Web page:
For Immediate Release
Contact: [email protected]
FORMER SECRETARY RYAN ZINKE CALLS ON BIDEN ADMIN TO TAKE IMMEDIATE ACTION TO REBUILD HIGHWAY 89 AND OTHER CRITICAL INFRASTRUCTURE TO HELP STRANDED GARDINER RESIDENTS
Nearly a thousand residents plus tourists trapped by destroyed roads and bridges after 100-year flood
(WHITEFISH, MT) Today, Ryan Zinke, former Montana Congressman and U.S. Secretary of the Interior, and current candidate for Montana’s First Congressional District, called on the Biden Administration to exercise emergency powers to provide a categorical exclusion and waive certain environmental regulations in order to quickly restore access to the town of Gardiner and other small communities isolated after an historic flood on the Yellowstone River earlier this week.
Under the 2020 Council on Environmental Quality memo titled Emergencies and the National Environmental Policy Act (NEPA) Guidance and the original 1978 law, the Federal government has the authority to provide a NEPA categorical exclusion or waive certain aspects of other regulations such as the Clean Water Act, Endangered Species Act and Historic Preservation Act in emergency situations. Currently about a thousand residents in the town of Gardiner and countless more residents and tourists in the surrounding area are trapped with limited food, fuel and medical supplies.
“The devastation along the Yellowstone River is historic and so should be our nation’s response to this natural and emerging humanitarian disaster,” said Zinke. “As a former Secretary of the Interior, I know the Biden Administration has the authority to grant categorical exclusions and expedite or waive certain processes. This prudent action would allow an expedited reconstruction of highway 89 and quick construction of temporary bridges while new bridges are built. There is no amount of air lifts that will be adequate to serve the people of Gardiner and other small, isolated communities in the area. The Biden Administration must act now to save lives and prevent long term crisis.”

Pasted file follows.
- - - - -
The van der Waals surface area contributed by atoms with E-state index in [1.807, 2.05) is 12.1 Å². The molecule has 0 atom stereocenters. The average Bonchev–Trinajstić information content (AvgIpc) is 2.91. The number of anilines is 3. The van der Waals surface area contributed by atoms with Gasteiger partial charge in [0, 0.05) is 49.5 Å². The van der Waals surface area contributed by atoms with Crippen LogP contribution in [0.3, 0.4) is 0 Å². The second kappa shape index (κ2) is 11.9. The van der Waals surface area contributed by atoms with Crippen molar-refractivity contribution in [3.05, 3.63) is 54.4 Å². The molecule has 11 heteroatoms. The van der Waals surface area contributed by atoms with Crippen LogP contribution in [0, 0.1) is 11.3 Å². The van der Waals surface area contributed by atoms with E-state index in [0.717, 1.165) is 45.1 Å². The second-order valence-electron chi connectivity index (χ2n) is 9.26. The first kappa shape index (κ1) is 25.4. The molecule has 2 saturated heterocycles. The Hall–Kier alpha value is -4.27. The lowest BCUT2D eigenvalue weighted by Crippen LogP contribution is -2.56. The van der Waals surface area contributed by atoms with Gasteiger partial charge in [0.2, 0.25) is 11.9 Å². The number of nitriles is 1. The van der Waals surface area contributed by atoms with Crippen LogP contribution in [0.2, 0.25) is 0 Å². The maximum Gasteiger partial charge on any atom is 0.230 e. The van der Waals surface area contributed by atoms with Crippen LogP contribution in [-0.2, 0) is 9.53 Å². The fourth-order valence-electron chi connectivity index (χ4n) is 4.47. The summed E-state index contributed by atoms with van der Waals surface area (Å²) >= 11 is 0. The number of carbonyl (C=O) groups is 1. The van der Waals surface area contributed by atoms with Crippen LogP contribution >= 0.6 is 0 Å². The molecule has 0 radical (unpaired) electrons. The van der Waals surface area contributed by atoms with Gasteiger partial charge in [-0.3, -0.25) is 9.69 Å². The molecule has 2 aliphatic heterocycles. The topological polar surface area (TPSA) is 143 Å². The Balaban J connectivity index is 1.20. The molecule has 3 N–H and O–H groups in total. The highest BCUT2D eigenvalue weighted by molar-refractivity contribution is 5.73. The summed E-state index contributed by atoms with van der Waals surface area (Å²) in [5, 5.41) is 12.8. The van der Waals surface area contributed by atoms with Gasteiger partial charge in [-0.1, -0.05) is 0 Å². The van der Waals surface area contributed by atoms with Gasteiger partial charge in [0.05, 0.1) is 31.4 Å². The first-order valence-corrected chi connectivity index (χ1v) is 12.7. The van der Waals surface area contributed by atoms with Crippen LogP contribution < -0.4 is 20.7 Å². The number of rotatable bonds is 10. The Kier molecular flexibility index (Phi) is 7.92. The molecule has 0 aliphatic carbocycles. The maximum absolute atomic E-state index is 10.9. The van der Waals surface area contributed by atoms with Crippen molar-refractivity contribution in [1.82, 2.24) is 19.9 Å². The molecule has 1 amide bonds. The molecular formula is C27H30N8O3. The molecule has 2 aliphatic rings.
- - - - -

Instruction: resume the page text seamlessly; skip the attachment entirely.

Zinke continued, “The Biden Administration’s Forest Service must also take immediate steps to reopen and maintain the Old Yellowstone Trail Road on the west side of the Yellowstone River through Yankee Jim Canyon so residents have a reliable emergency route now and when, God forbid, another disaster strikes. These roads and bridges have been in the area for generations and rebuilding them will not cause significant environmental impact. Anyone who tries to say otherwise is more concerned about the grizzly bear than the people of Park County.”
“Lastly, I also call on the Congress to provide quick funding through the Great Outdoors Act, Land and Water Conservation Fund, and highway dollars to rebuild roads and bridges in Yellowstone National Park, as well as replace the destroyed employee housing,” said Zinke.
Elsewhere in Montana, flooding has eroded sections of roads and flooded areas of Livingston, Red Lodge, Stillwater County and other areas. The Governor has declared a statewide disaster to assist with rescue and recovery efforts.
The 2020 memo states, “As agencies respond to situations involving immediate threats to human health or safety, or immediate threats to valuable natural resources, they must consider whether there is sufficient time to follow the procedures for environmental review established in the CEQ National Environmental Policy Act Implementing Regulations, 40 CFRparts 1500-1508 (CEQ NEPA regulations),3 and their agency NEPA procedures.” (Link: emergencies-and-nepa-guidance-2020.pdf – National …https://ceq.doe.gov › docs › nepa-practice › emer…)
Under NEPA, Federal agencies, in consultation with CEQ, develop CEs for categories of agency actions that they have found do not have a significant impact on the environment. Federal agencies’ CEs cover a broad range of actions, including administrative functions, operations and maintenance activities, research and information collection, emergency preparedness and response, and certain land management and infrastructure activities.
CEs, which are not exemptions from NEPA review, reduce paperwork and allow agencies to focus their resources on actions that may significantly affect the quality of the environment.
When establishing or revising a CE, Federal agencies publish their proposed CEs in the Federal Register for public comment. Following conclusion of the comment period, the agency evaluates the comments received. CEQ reviews an agency’s proposed CE for conformity with NEPA, completing its review within 30 days of receiving the final text.